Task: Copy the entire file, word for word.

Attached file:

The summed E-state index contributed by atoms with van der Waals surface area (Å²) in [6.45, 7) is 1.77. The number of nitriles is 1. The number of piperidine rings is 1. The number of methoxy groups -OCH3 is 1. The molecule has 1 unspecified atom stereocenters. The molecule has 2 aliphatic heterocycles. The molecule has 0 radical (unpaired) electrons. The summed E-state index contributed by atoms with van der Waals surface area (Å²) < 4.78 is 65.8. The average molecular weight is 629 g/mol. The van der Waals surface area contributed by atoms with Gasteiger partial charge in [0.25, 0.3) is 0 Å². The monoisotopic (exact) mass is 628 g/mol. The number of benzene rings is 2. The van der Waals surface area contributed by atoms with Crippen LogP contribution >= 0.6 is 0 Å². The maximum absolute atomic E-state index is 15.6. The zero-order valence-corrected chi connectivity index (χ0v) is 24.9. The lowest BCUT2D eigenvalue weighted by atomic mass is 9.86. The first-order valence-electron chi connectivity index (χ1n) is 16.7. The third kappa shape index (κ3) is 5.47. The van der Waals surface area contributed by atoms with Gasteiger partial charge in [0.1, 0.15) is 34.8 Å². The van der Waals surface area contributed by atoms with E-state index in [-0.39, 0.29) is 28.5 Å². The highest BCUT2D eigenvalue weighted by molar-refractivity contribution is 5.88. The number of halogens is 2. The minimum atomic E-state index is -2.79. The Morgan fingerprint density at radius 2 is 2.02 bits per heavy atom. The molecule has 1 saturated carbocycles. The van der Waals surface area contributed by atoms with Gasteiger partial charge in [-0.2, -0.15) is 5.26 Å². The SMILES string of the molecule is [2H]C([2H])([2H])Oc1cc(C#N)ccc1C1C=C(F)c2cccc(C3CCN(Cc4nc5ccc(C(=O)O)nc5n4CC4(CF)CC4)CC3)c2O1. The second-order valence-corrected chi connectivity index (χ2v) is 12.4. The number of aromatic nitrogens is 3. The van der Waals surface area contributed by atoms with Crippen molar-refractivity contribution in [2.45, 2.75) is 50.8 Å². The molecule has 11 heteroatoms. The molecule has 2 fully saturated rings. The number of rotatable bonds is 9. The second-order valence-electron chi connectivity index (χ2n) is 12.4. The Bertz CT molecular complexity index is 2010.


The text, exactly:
The summed E-state index contributed by atoms with van der Waals surface area (Å²) in [6.45, 7) is 1.77. The number of nitriles is 1. The number of piperidine rings is 1. The number of methoxy groups -OCH3 is 1. The molecule has 1 unspecified atom stereocenters. The molecule has 2 aliphatic heterocycles. The molecule has 0 radical (unpaired) electrons. The summed E-state index contributed by atoms with van der Waals surface area (Å²) < 4.78 is 65.8. The average molecular weight is 629 g/mol. The van der Waals surface area contributed by atoms with Gasteiger partial charge in [0.25, 0.3) is 0 Å². The monoisotopic (exact) mass is 628 g/mol. The number of benzene rings is 2. The van der Waals surface area contributed by atoms with Crippen LogP contribution >= 0.6 is 0 Å². The maximum absolute atomic E-state index is 15.6. The zero-order valence-corrected chi connectivity index (χ0v) is 24.9. The lowest BCUT2D eigenvalue weighted by atomic mass is 9.86. The first-order valence-electron chi connectivity index (χ1n) is 16.7. The third kappa shape index (κ3) is 5.47. The van der Waals surface area contributed by atoms with Gasteiger partial charge in [0.1, 0.15) is 34.8 Å². The van der Waals surface area contributed by atoms with E-state index in [-0.39, 0.29) is 28.5 Å². The highest BCUT2D eigenvalue weighted by molar-refractivity contribution is 5.88. The number of halogens is 2. The minimum atomic E-state index is -2.79. The Morgan fingerprint density at radius 2 is 2.02 bits per heavy atom. The molecule has 1 saturated carbocycles. The van der Waals surface area contributed by atoms with Gasteiger partial charge in [-0.2, -0.15) is 5.26 Å². The SMILES string of the molecule is [2H]C([2H])([2H])Oc1cc(C#N)ccc1C1C=C(F)c2cccc(C3CCN(Cc4nc5ccc(C(=O)O)nc5n4CC4(CF)CC4)CC3)c2O1. The second-order valence-corrected chi connectivity index (χ2v) is 12.4. The number of aromatic nitrogens is 3. The van der Waals surface area contributed by atoms with Crippen molar-refractivity contribution in [2.45, 2.75) is 50.8 Å². The molecule has 11 heteroatoms. The molecule has 2 fully saturated rings. The number of rotatable bonds is 9. The second-order valence-electron chi connectivity index (χ2n) is 12.4. The Bertz CT molecular complexity index is 2010.